Dissertation and work stuff is crowding out my free time.  But I bought a shiny new paperback copy of Pynchon’s Against the Day, which I’m looking forward to.  

    I tend not to give away books at all: I hoard them.  My apartment is overflowing.  As for gifts, I’m more likely to get someone a gift certificate than a book, because there’s no accounting for taste.  Usually, that is: I pick books for my brother, because he and I talk enough that I know what books I really think he needs to read (he’s going into film, but I’m throwing a lot of what I’d consider ‘necessary’ fiction at him, too: the latest is Chekhov.)

    • RiaD on December 7, 2007 at 4:23 pm

    consider giving books by authors you might know…

    http://www.dailykos.com/commen

    • kj on December 7, 2007 at 4:28 pm

    Vyvyane Loh’s “Breaking the Tongue,” but it just hasn’t grabbed me like I thought it would.

    On the table for this winter (in no particular order):

    “The War of the End of the World” by Mario Vargas Llosa

    “Snow” by Orhan Pamuk

    “Bel Canto” by Ann Patchett

    “The Places in between” by Rory Stweart

    “The Space Between us” by Thrity Umrigar

    For a wild trip, and a fairly short reads, I recommend:

    “Rosario Tijeras” By Jorge Franco

    “Tsotsi” by Athol Fugard

    First line of “Rosario”:

    “Since Rosario had been shot at point-blank range while she was being kissed, she confused the pain of death with that of love.”

    Great first line!!!  🙂

    • RiaD on December 7, 2007 at 5:53 pm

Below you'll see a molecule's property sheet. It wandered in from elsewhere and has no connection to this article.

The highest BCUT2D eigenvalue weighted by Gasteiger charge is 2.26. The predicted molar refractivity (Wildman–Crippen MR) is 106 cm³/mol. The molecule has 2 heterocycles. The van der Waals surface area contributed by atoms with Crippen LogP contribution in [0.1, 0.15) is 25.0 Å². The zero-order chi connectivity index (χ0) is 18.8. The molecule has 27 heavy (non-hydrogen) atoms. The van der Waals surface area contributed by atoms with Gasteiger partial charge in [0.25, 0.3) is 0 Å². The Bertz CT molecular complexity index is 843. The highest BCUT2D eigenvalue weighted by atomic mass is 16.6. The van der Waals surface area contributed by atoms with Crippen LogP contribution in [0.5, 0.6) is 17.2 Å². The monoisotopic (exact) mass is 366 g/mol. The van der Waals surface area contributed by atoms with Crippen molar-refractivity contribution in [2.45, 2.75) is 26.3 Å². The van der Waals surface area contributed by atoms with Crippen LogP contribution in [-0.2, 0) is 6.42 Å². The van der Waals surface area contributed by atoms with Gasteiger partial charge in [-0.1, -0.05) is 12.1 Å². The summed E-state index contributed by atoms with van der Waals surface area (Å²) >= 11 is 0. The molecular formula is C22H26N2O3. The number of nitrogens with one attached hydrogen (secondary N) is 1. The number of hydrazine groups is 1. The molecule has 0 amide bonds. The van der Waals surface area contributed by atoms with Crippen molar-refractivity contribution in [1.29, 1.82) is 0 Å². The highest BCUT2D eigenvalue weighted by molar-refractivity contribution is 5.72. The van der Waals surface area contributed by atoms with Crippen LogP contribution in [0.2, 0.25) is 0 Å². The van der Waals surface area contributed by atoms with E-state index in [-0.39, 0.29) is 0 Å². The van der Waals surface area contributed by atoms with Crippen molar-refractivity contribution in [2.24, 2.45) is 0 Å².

even this year… we’re not doing gifts, but I’ve always bought everyone One Great Book every year so…

    MrD gets Tolkein… and has done for all the years we’ve been married. For many years this was hard to do. Then Al invented tubes & later Peter made a movie. (But MrD doesn’t like the movie stuff) This year there is a ‘history of the hobbit’ set…three books with different versions!

    I’ll browse on-line probably tonite for the kids & order thru my local bookseller next week. I get them sci-fi that they love…& that I can borrow & enjoy when they’re done

    For my grandson & the few young children I give to, I go to the bookstore & find books with wonderful pictures… like Michael Hague’s. I feel books that are fantastically illustrated can capture a childs imagination… turning them into a lifelong book lover.

    • oculus on December 7, 2007 at 6:56 pm

    do the recipients actually read the books?  Manytimes, I suspect the answer is “no.”  I say that because, even though I only give books to people who actually read books, many times the recipient never mentions the book after receiving it.  But, one of my friends immediately loans the book to me after she has finished it.

    I’m reading The Man in the White Sharkskin Suit: My Famili’s Exodus from Old Cairo to the New World, by Lucette Lagnado.

    • ybruti on December 8, 2007 at 8:31 am

    about Orland Bartholomew, the first person to climb Mt. Whitney in the winter.  From late December to early April 1928-29, this man traversed the High Sierra from Mt. Whitney to Yosemite National Park, alone, on skis, sheltered from storms and fierce cold at night by a little tent.  It’s a tremendous story. I plan to give it to my daughter for Christmas, since she almost reached the top of the great mountain two years ago (in the summer).

    • Temmoku on December 8, 2007 at 4:47 pm

    an old copy, it was an Oprah pick that I didn’t need to buy, I hadn’t read it and it is on the Banned Book List so I was planning to read it anyway this year.

    • oculus on December 8, 2007 at 8:34 pm

    at DK.  Certainly less comments on “what are you reading” than at DK, but, of course, much higher traffic there than here so far.

Comments have been disabled.